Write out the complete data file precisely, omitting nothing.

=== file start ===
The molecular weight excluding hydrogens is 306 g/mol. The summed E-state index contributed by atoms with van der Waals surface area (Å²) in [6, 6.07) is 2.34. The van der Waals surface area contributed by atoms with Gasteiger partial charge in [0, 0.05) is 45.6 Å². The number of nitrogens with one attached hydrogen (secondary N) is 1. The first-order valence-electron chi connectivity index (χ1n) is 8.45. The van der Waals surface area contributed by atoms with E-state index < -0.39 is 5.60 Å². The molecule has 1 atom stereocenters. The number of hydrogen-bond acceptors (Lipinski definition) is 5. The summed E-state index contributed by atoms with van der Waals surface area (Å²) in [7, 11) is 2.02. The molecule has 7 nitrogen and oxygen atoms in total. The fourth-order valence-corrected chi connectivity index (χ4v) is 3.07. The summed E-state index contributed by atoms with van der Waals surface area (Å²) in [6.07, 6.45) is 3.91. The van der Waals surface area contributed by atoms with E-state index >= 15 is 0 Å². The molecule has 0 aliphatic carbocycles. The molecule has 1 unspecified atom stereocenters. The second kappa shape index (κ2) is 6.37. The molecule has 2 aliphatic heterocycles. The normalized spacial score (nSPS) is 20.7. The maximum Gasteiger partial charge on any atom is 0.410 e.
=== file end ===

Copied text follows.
The molecular weight excluding hydrogens is 306 g/mol. The summed E-state index contributed by atoms with van der Waals surface area (Å²) in [6, 6.07) is 2.34. The van der Waals surface area contributed by atoms with Gasteiger partial charge in [0, 0.05) is 45.6 Å². The number of nitrogens with one attached hydrogen (secondary N) is 1. The first-order valence-electron chi connectivity index (χ1n) is 8.45. The van der Waals surface area contributed by atoms with E-state index < -0.39 is 5.60 Å². The molecule has 1 atom stereocenters. The number of hydrogen-bond acceptors (Lipinski definition) is 5. The summed E-state index contributed by atoms with van der Waals surface area (Å²) in [7, 11) is 2.02. The molecule has 7 nitrogen and oxygen atoms in total. The fourth-order valence-corrected chi connectivity index (χ4v) is 3.07. The summed E-state index contributed by atoms with van der Waals surface area (Å²) in [6.07, 6.45) is 3.91. The van der Waals surface area contributed by atoms with E-state index >= 15 is 0 Å². The molecule has 0 aliphatic carbocycles. The molecule has 1 unspecified atom stereocenters. The second kappa shape index (κ2) is 6.37. The molecule has 2 aliphatic heterocycles. The normalized spacial score (nSPS) is 20.7. The maximum Gasteiger partial charge on any atom is 0.410 e.